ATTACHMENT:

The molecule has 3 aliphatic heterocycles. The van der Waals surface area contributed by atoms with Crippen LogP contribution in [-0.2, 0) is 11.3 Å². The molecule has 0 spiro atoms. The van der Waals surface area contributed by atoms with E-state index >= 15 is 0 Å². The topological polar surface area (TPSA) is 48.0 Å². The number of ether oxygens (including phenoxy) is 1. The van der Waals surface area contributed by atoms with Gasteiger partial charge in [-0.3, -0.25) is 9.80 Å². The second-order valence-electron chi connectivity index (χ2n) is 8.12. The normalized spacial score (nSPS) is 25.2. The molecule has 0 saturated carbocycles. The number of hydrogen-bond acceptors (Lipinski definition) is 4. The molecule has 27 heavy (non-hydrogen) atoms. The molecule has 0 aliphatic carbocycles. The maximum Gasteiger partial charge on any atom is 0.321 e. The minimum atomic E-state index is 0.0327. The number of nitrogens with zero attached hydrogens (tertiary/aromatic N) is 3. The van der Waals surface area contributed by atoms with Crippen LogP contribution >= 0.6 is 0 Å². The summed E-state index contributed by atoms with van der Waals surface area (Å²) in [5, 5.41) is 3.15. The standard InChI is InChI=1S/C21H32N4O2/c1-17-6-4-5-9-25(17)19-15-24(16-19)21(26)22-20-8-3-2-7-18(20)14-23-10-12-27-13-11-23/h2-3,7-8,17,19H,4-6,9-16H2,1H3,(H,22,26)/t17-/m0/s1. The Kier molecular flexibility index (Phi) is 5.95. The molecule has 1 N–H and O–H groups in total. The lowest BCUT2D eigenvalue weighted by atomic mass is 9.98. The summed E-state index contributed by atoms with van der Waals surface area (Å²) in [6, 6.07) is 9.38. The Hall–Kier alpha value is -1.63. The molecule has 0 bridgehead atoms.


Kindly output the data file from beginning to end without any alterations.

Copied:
The molecule has 3 aliphatic heterocycles. The van der Waals surface area contributed by atoms with Crippen LogP contribution in [-0.2, 0) is 11.3 Å². The molecule has 0 spiro atoms. The van der Waals surface area contributed by atoms with E-state index >= 15 is 0 Å². The topological polar surface area (TPSA) is 48.0 Å². The number of ether oxygens (including phenoxy) is 1. The van der Waals surface area contributed by atoms with Gasteiger partial charge in [-0.3, -0.25) is 9.80 Å². The second-order valence-electron chi connectivity index (χ2n) is 8.12. The normalized spacial score (nSPS) is 25.2. The molecule has 0 saturated carbocycles. The number of hydrogen-bond acceptors (Lipinski definition) is 4. The molecule has 27 heavy (non-hydrogen) atoms. The molecule has 0 aliphatic carbocycles. The maximum Gasteiger partial charge on any atom is 0.321 e. The minimum atomic E-state index is 0.0327. The number of nitrogens with zero attached hydrogens (tertiary/aromatic N) is 3. The van der Waals surface area contributed by atoms with Crippen LogP contribution >= 0.6 is 0 Å². The summed E-state index contributed by atoms with van der Waals surface area (Å²) in [5, 5.41) is 3.15. The standard InChI is InChI=1S/C21H32N4O2/c1-17-6-4-5-9-25(17)19-15-24(16-19)21(26)22-20-8-3-2-7-18(20)14-23-10-12-27-13-11-23/h2-3,7-8,17,19H,4-6,9-16H2,1H3,(H,22,26)/t17-/m0/s1. The Kier molecular flexibility index (Phi) is 5.95. The molecule has 1 N–H and O–H groups in total. The lowest BCUT2D eigenvalue weighted by atomic mass is 9.98. The summed E-state index contributed by atoms with van der Waals surface area (Å²) in [6, 6.07) is 9.38. The Hall–Kier alpha value is -1.63. The molecule has 0 bridgehead atoms.